Jill Pitkeathley’s Cassandra and Jane is a fictional account of Jane Austen and her sister Cassandra, Jane’s dearest friend and closest confidant. The novel is written as a memoir, the events of the sisters’ lives told through the eyes of Cassandra. Those familiar with Jane Austen’s life know that after Jane’s death Cassandra deliberately destroyed most of the letters written by Jane thereby leaving little record of the life and times of one of the world’s most beloved novelists. In her novel, Pitkeathley carefully blends the facts with her fiction in a compelling story of Jane Austen’s life as it may have been.
Jane’s story is not a happy one. Both she and Cassandra were at one time engaged to be married, yet in a day and age when marriage was essential for a woman’s financial security, both end up living with their mother on little or no income, with a meager social status, and dependent on the charity of their relatives. Pitkeathley draws compelling parallels between the sometimes difficult circumstances of Jane’s life and the events she creates in her own novels. In fact, one of the things I enjoyed most about the novel was Pitkeathley’s use of many of the phrases Austen employed in her novels.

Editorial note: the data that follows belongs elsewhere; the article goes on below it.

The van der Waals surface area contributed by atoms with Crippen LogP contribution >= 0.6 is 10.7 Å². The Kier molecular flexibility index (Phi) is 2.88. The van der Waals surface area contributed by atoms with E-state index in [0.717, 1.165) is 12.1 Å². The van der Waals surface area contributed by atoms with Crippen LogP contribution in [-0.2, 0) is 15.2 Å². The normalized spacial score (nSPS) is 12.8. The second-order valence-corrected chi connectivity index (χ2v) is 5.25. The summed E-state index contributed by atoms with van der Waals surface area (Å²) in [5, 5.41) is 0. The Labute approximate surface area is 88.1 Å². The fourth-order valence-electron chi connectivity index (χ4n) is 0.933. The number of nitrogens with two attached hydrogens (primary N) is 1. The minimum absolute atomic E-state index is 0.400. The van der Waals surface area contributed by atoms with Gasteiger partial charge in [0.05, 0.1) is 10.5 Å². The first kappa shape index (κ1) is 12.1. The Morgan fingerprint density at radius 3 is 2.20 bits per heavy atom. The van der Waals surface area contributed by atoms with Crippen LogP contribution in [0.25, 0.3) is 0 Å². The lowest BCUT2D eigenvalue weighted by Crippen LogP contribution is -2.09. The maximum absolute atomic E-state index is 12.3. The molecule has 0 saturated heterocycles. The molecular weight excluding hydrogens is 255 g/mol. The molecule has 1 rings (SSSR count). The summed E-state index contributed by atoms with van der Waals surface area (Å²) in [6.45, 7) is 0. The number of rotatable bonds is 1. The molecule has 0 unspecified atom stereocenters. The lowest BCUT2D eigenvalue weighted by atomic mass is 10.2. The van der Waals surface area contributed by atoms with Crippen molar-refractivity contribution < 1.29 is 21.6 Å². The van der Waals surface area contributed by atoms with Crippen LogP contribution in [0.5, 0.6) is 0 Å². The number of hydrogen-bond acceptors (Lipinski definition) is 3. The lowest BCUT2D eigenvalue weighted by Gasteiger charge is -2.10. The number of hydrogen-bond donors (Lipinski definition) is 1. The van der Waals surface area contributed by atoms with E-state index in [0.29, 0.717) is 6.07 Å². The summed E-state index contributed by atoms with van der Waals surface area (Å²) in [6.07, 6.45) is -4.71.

Not too long ago, I read and loved Just Jane by Nancy Moser, also a fictionalized account of Jane Austen, and naturally I found myself comparing the two novels. I assumed since the story lines would be similar, and they were, I would prefer one over the other. Not so. Just Jane is more narrative while Cassandra and Jane is more reflective. Both are completely enjoyable!
You can browse inside the novel here.
Wife and mother, Bible teacher and blogger, Lisa loves Jesus, coffee, dark chocolate and, of course, books. Read more of her reflections at Lisa writes….